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DOES THE 2G LICENSE CANCELLATION AMOUNT TO EXPROPRIATION BY INDIA?

In this post, SUMIT RAI speculates on a possible investment treaty claim against India for the cancellation of 2G licenses following the Supreme Court decision of 2nd February 2012.

In 2011, the issue of corruption at the highest levels of governance dominated political and social debates in India. Allegations of loss to the exchequer to the tune of 300 billion rupees in the 2008 allotment of 2G spectrum for mobile telephony, shocked the nation. This probably also came as a shock to a large number of foreign investors – by then having infused huge capital in telecom companies. The telecom minister was made to resign and since has been in jail. Many corporate heads of Indian telecom companies also visited prison for a brief time and are now out on bail pending final investigation and prosecution.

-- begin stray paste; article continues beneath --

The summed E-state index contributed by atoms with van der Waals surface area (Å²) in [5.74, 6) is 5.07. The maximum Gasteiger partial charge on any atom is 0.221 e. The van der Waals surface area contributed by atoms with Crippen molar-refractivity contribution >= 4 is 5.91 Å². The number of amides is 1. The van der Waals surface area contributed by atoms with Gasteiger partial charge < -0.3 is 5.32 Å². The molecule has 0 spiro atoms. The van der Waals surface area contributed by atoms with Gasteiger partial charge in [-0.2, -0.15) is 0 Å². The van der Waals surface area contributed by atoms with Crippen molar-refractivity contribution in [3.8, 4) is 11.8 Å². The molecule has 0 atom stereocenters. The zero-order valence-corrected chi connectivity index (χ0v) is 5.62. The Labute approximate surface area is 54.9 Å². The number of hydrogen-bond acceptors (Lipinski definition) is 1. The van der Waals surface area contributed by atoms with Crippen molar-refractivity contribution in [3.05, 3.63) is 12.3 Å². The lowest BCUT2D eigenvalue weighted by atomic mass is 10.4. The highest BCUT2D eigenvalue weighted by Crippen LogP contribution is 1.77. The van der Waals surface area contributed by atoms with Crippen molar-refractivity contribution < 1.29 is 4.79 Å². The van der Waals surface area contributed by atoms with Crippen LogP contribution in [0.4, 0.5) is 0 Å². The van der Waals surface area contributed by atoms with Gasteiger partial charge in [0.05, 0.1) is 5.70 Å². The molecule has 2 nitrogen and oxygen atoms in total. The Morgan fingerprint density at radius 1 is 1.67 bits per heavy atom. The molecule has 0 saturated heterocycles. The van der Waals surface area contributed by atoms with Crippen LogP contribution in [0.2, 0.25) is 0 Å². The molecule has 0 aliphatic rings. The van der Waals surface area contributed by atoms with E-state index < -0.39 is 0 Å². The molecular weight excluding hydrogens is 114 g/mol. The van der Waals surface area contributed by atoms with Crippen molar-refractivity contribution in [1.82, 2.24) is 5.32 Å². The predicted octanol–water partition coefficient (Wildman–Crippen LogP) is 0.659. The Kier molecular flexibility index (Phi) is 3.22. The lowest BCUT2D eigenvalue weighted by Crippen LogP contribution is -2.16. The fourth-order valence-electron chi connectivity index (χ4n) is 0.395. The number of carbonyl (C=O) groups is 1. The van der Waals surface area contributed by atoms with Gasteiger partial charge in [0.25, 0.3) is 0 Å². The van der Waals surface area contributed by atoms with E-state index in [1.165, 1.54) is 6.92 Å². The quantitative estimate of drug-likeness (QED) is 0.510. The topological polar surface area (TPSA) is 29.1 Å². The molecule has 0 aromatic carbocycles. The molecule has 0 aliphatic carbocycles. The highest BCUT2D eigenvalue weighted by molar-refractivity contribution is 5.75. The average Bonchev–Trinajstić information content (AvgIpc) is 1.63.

Some citizens and NGOs filed a writ petition in the Indian Supreme Court under Art. 32 of the Constitution alleging that the grant of 122 2G spectrum licenses in 2008, following a first-cum-first-serve policy and at 2001 prices was in violation of citizens’ fundamental rights of the Constitution. On 2nd February 2012, the Indian Supreme Court upheld the petitioners’ contentions and cancelled all 122 licenses (the judgment in Centre for Public Interest Litigation v. Union of India is available here). The Court held that 2G spectrum is a natural resource and that “the State is the legal owner of the natural resources as a trustee of the people and although it is empowered to distribute the same, the process of distribution must be guided by the constitutional principles including the doctrine of equality and larger public good”. Read the rest of this entry

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